Abatemarco et al v. Legasus of North Carolina, LLC et al

Filing 57

ORDER denying 24 Defendant's Motion for More Definite Statement. Signed by Magistrate Judge Dennis Howell on 10/3/2011. (Pro se litigant served by US Mail.)(thh)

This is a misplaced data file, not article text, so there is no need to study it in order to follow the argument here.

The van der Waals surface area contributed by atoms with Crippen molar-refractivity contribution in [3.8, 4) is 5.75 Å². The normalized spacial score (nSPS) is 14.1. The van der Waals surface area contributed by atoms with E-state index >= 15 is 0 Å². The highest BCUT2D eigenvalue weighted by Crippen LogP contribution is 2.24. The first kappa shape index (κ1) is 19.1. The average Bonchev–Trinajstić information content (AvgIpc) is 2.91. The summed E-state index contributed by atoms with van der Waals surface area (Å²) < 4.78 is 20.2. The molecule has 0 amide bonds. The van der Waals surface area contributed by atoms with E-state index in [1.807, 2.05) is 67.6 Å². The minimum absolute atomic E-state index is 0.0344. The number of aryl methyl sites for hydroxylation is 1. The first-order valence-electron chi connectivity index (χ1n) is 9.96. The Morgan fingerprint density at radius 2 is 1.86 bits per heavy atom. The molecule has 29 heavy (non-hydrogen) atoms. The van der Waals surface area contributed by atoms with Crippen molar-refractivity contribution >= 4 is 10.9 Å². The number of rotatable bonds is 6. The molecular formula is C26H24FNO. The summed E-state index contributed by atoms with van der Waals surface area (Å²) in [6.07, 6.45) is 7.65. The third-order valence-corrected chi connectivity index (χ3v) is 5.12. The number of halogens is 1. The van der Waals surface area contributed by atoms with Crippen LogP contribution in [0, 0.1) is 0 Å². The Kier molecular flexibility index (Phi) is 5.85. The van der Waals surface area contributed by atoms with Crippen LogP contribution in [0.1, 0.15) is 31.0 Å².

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IN THE UNITED STATES DISTRICT COURT FOR THE WESTERN DISTRICT OF NORTH CAROLINA ASHEVILLE DIVISION 1:11cv23 GERALD ABATEMARCO, et al., Plaintiffs, v. LEGASUS OF NORTH CAROLINA, LLC, et al., Defendants. ___________________________________ ) ) ) ) ) ) ) ) ) ) ) ORDER Pending before the Court is Defendants’ Motion for More Definite Statement [# 24]. Plaintiffs brought this action against Defendants asserting numerous claims arising out of a failed real estate development in North Carolina called River Rock. Plaintiffs all purchased lots in River Rock. Defendants now move for a more definite statement pursuant to Rule 12(e) of the Federal Rules of Civil Procedure. The Court DENIES Defendants’ motion [# 24]. I. Analysis Rule 8 of the Federal Rules of Civil Procedure provides that a complaint must contain “a short and plain statement of the claim showing that the pleader is entitled to relief . . . .” Fed. R. Civ. P. 8(a)(2). If a complaint alleges fraud or mistake, the complaint “must state with particularity the circumstances constituting fraud or mistake . . . .” Fed. R. Civ. P. 9(b). Rule 12(e), in turn, provides that a party may move for a more definite statement of the claims asserted in a complaint where the complaint is “so vague or ambiguous that the party cannot reasonably prepare a response.” Fed. R. Civ. P. 12(e); see also Doe v. Bayer Corp., 367 F. Supp. 2d 904, 917 (M.D.N.C. 2005) . As a leading commentator has explained: [t]he class of pleadings that are appropriate subjects for a motion under Rule 12(e) is quite small. As the cases make clear, the pleading must be sufficiently intelligible for the district court to be able to make out one or more potentially viable legal theories on which the claimant might proceed; in other words the pleading must be sufficient to survive a Rule 12(b)(6) motion to dismiss. At the same time, the pleading also must be so vague or ambiguous that the opposing party cannot respond to it, even with a simple denial as permitted by Rule 8(b), with a pleading that can be interposed in good faith or without prejudice to himself. 5C Charles Alan Wright, Arthur R. Miller, Mary Kay Kane & Richard L. Marcus, Federal Practice and Procedure § 1376 (3d ed. 2004). If the Court grants a motion for a more definite statement and the party does not provide a more definite statement within the specified time period, then the Court may strike the complaint or issue “any other appropriate order.” Fed. R. Civ. P. 12(e). Plaintiffs’ Complaint is not so vague or ambiguous that Defendants cannot reasonably prepare a response. See Fed. R. Civ. P. 12(e); Static Control Components, Inc. v. Darkprint Imaging, Inc., 135 F. Supp. 2d 722, 733 (M.D.N.C. 2001). The Complaint sets forth specific claims in separate paragraphs and provides Defendants with the general factual basis of those claims. Moreover, the 2 Complaint sets forth which Plaintiffs are asserting which claims against which Defendants. Defendants are well aware of the claims Plaintiffs are asserting and the basis of those claims. See e.g., Simaan, Inc. v. BP Prods. N. Am., Inc., 395 F. Supp. 2d 271, 280-81 (M.D.N.C. 2005) (denying Rule 12(e) motion where the allegations were sufficient to allow defendant to respond to the complaint). Under such circumstances, Rule 12(e) is not the proper mechanism for challenging a complaint. Accordingly, the Court DENIES Defendants’ Motion for More Definite Statement [# 24]. II. Conclusion The Court DENIES Defendants’ Motion for More Definite Statement [# 24]. Signed: October 3, 2011 3

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